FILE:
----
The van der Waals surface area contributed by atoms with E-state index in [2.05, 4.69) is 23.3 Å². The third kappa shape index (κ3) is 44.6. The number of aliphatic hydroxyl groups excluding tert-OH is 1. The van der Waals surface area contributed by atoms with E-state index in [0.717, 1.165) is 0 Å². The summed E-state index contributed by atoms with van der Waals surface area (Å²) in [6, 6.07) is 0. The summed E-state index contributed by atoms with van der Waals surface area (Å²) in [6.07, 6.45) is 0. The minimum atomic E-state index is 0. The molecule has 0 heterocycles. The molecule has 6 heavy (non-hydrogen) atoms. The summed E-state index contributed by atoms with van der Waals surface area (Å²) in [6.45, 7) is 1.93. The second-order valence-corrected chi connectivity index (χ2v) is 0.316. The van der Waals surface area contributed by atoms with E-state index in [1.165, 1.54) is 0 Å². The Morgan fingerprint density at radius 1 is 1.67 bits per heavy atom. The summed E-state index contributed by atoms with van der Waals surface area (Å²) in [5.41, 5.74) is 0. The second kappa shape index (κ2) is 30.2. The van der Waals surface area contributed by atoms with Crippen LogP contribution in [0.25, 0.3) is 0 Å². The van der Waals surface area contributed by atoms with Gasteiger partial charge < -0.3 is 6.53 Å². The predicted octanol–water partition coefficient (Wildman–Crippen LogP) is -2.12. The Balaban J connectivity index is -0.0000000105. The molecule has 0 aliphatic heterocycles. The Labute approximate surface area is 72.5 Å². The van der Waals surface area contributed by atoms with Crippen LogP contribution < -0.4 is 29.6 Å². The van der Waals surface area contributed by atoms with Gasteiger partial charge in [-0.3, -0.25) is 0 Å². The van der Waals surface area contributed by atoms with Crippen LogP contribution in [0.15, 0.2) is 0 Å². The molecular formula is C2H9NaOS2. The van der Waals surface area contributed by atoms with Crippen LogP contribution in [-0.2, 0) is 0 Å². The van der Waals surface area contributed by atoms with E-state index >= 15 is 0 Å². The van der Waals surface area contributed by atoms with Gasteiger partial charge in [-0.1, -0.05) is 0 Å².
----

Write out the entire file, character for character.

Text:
The van der Waals surface area contributed by atoms with E-state index in [2.05, 4.69) is 23.3 Å². The third kappa shape index (κ3) is 44.6. The number of aliphatic hydroxyl groups excluding tert-OH is 1. The van der Waals surface area contributed by atoms with E-state index in [0.717, 1.165) is 0 Å². The summed E-state index contributed by atoms with van der Waals surface area (Å²) in [6, 6.07) is 0. The summed E-state index contributed by atoms with van der Waals surface area (Å²) in [6.07, 6.45) is 0. The minimum atomic E-state index is 0. The molecule has 0 heterocycles. The molecule has 6 heavy (non-hydrogen) atoms. The summed E-state index contributed by atoms with van der Waals surface area (Å²) in [6.45, 7) is 1.93. The second-order valence-corrected chi connectivity index (χ2v) is 0.316. The van der Waals surface area contributed by atoms with E-state index in [1.165, 1.54) is 0 Å². The Morgan fingerprint density at radius 1 is 1.67 bits per heavy atom. The summed E-state index contributed by atoms with van der Waals surface area (Å²) in [5.41, 5.74) is 0. The second kappa shape index (κ2) is 30.2. The van der Waals surface area contributed by atoms with Crippen LogP contribution in [0.25, 0.3) is 0 Å². The van der Waals surface area contributed by atoms with Gasteiger partial charge < -0.3 is 6.53 Å². The predicted octanol–water partition coefficient (Wildman–Crippen LogP) is -2.12. The Balaban J connectivity index is -0.0000000105. The molecule has 0 aliphatic heterocycles. The Labute approximate surface area is 72.5 Å². The van der Waals surface area contributed by atoms with Crippen LogP contribution < -0.4 is 29.6 Å². The van der Waals surface area contributed by atoms with Gasteiger partial charge in [-0.3, -0.25) is 0 Å². The van der Waals surface area contributed by atoms with Crippen LogP contribution in [0.15, 0.2) is 0 Å². The molecular formula is C2H9NaOS2. The van der Waals surface area contributed by atoms with Crippen LogP contribution in [-0.2, 0) is 0 Å². The van der Waals surface area contributed by atoms with E-state index >= 15 is 0 Å². The van der Waals surface area contributed by atoms with Gasteiger partial charge in [-0.1, -0.05) is 0 Å².